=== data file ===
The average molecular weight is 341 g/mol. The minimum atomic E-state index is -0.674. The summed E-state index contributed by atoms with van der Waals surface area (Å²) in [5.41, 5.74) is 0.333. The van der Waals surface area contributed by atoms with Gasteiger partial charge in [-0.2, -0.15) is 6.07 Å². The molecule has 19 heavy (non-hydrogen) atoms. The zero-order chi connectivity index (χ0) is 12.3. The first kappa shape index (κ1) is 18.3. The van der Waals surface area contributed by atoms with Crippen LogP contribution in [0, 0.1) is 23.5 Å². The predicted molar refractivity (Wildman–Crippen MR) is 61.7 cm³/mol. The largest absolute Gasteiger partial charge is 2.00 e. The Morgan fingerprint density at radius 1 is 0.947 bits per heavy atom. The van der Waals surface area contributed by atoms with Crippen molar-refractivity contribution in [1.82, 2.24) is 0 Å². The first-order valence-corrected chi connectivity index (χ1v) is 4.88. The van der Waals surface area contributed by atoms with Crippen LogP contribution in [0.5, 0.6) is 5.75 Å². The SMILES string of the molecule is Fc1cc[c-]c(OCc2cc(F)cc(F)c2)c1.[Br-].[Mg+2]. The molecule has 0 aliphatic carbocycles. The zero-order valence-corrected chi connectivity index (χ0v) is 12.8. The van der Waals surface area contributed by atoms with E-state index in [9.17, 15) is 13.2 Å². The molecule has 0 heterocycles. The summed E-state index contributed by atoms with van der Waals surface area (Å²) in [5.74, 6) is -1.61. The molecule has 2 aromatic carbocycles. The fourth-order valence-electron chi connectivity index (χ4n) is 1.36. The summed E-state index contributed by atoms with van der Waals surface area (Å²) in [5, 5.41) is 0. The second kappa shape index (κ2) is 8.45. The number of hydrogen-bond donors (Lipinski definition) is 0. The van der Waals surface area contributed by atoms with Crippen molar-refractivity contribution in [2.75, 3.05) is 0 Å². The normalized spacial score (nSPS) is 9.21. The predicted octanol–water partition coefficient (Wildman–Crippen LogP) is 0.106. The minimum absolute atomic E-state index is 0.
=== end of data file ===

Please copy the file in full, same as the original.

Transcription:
The average molecular weight is 341 g/mol. The minimum atomic E-state index is -0.674. The summed E-state index contributed by atoms with van der Waals surface area (Å²) in [5.41, 5.74) is 0.333. The van der Waals surface area contributed by atoms with Gasteiger partial charge in [-0.2, -0.15) is 6.07 Å². The molecule has 19 heavy (non-hydrogen) atoms. The zero-order chi connectivity index (χ0) is 12.3. The first kappa shape index (κ1) is 18.3. The van der Waals surface area contributed by atoms with Crippen LogP contribution in [0, 0.1) is 23.5 Å². The predicted molar refractivity (Wildman–Crippen MR) is 61.7 cm³/mol. The largest absolute Gasteiger partial charge is 2.00 e. The Morgan fingerprint density at radius 1 is 0.947 bits per heavy atom. The van der Waals surface area contributed by atoms with Crippen molar-refractivity contribution in [1.82, 2.24) is 0 Å². The first-order valence-corrected chi connectivity index (χ1v) is 4.88. The van der Waals surface area contributed by atoms with Crippen LogP contribution in [0.5, 0.6) is 5.75 Å². The SMILES string of the molecule is Fc1cc[c-]c(OCc2cc(F)cc(F)c2)c1.[Br-].[Mg+2]. The molecule has 0 aliphatic carbocycles. The zero-order valence-corrected chi connectivity index (χ0v) is 12.8. The van der Waals surface area contributed by atoms with E-state index in [9.17, 15) is 13.2 Å². The molecule has 0 heterocycles. The summed E-state index contributed by atoms with van der Waals surface area (Å²) in [5.74, 6) is -1.61. The molecule has 2 aromatic carbocycles. The fourth-order valence-electron chi connectivity index (χ4n) is 1.36. The summed E-state index contributed by atoms with van der Waals surface area (Å²) in [5, 5.41) is 0. The second kappa shape index (κ2) is 8.45. The number of hydrogen-bond donors (Lipinski definition) is 0. The van der Waals surface area contributed by atoms with Crippen molar-refractivity contribution in [2.75, 3.05) is 0 Å². The normalized spacial score (nSPS) is 9.21. The predicted octanol–water partition coefficient (Wildman–Crippen LogP) is 0.106. The minimum absolute atomic E-state index is 0.